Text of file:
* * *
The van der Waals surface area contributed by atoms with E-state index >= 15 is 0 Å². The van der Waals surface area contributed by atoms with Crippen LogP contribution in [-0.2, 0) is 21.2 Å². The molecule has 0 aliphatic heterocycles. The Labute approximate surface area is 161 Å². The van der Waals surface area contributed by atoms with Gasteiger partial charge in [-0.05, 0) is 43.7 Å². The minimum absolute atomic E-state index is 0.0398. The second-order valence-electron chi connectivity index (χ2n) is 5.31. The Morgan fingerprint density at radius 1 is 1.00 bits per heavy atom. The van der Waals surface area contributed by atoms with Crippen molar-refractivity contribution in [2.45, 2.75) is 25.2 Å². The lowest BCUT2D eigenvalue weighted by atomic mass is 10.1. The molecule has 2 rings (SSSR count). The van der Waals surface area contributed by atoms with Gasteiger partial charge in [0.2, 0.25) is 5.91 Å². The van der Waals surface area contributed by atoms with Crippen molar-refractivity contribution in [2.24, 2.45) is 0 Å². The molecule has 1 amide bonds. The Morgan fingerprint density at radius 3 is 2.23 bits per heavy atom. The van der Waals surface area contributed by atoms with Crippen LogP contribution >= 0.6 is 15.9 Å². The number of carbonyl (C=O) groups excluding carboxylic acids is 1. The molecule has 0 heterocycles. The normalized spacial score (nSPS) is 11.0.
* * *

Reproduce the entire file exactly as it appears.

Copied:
The van der Waals surface area contributed by atoms with E-state index >= 15 is 0 Å². The van der Waals surface area contributed by atoms with Crippen LogP contribution in [-0.2, 0) is 21.2 Å². The molecule has 0 aliphatic heterocycles. The Labute approximate surface area is 161 Å². The van der Waals surface area contributed by atoms with Gasteiger partial charge in [-0.05, 0) is 43.7 Å². The minimum absolute atomic E-state index is 0.0398. The second-order valence-electron chi connectivity index (χ2n) is 5.31. The Morgan fingerprint density at radius 1 is 1.00 bits per heavy atom. The van der Waals surface area contributed by atoms with Crippen molar-refractivity contribution in [2.45, 2.75) is 25.2 Å². The lowest BCUT2D eigenvalue weighted by atomic mass is 10.1. The molecule has 2 rings (SSSR count). The van der Waals surface area contributed by atoms with Gasteiger partial charge in [0.2, 0.25) is 5.91 Å². The van der Waals surface area contributed by atoms with Crippen molar-refractivity contribution in [2.24, 2.45) is 0 Å². The molecule has 1 amide bonds. The Morgan fingerprint density at radius 3 is 2.23 bits per heavy atom. The van der Waals surface area contributed by atoms with Crippen LogP contribution >= 0.6 is 15.9 Å². The number of carbonyl (C=O) groups excluding carboxylic acids is 1. The molecule has 0 heterocycles. The normalized spacial score (nSPS) is 11.0.